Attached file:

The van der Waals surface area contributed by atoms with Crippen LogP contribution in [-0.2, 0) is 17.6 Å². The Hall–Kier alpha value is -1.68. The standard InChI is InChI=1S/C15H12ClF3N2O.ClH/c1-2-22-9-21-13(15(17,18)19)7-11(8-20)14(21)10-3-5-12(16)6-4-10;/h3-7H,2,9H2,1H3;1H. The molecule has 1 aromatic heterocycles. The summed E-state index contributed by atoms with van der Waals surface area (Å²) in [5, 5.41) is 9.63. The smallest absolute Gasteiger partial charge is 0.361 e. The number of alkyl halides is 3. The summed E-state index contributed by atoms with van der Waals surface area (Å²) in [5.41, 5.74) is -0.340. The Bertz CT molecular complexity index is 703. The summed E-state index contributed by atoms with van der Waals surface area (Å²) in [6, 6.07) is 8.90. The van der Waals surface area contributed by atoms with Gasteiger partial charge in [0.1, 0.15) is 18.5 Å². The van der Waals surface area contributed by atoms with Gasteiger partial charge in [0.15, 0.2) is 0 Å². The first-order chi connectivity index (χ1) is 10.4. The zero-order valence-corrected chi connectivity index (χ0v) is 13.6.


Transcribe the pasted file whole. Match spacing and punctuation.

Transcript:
The van der Waals surface area contributed by atoms with Crippen LogP contribution in [-0.2, 0) is 17.6 Å². The Hall–Kier alpha value is -1.68. The standard InChI is InChI=1S/C15H12ClF3N2O.ClH/c1-2-22-9-21-13(15(17,18)19)7-11(8-20)14(21)10-3-5-12(16)6-4-10;/h3-7H,2,9H2,1H3;1H. The molecule has 1 aromatic heterocycles. The summed E-state index contributed by atoms with van der Waals surface area (Å²) in [5, 5.41) is 9.63. The smallest absolute Gasteiger partial charge is 0.361 e. The number of alkyl halides is 3. The summed E-state index contributed by atoms with van der Waals surface area (Å²) in [5.41, 5.74) is -0.340. The Bertz CT molecular complexity index is 703. The summed E-state index contributed by atoms with van der Waals surface area (Å²) in [6, 6.07) is 8.90. The van der Waals surface area contributed by atoms with Gasteiger partial charge in [0.1, 0.15) is 18.5 Å². The van der Waals surface area contributed by atoms with Gasteiger partial charge in [0.15, 0.2) is 0 Å². The first-order chi connectivity index (χ1) is 10.4. The zero-order valence-corrected chi connectivity index (χ0v) is 13.6.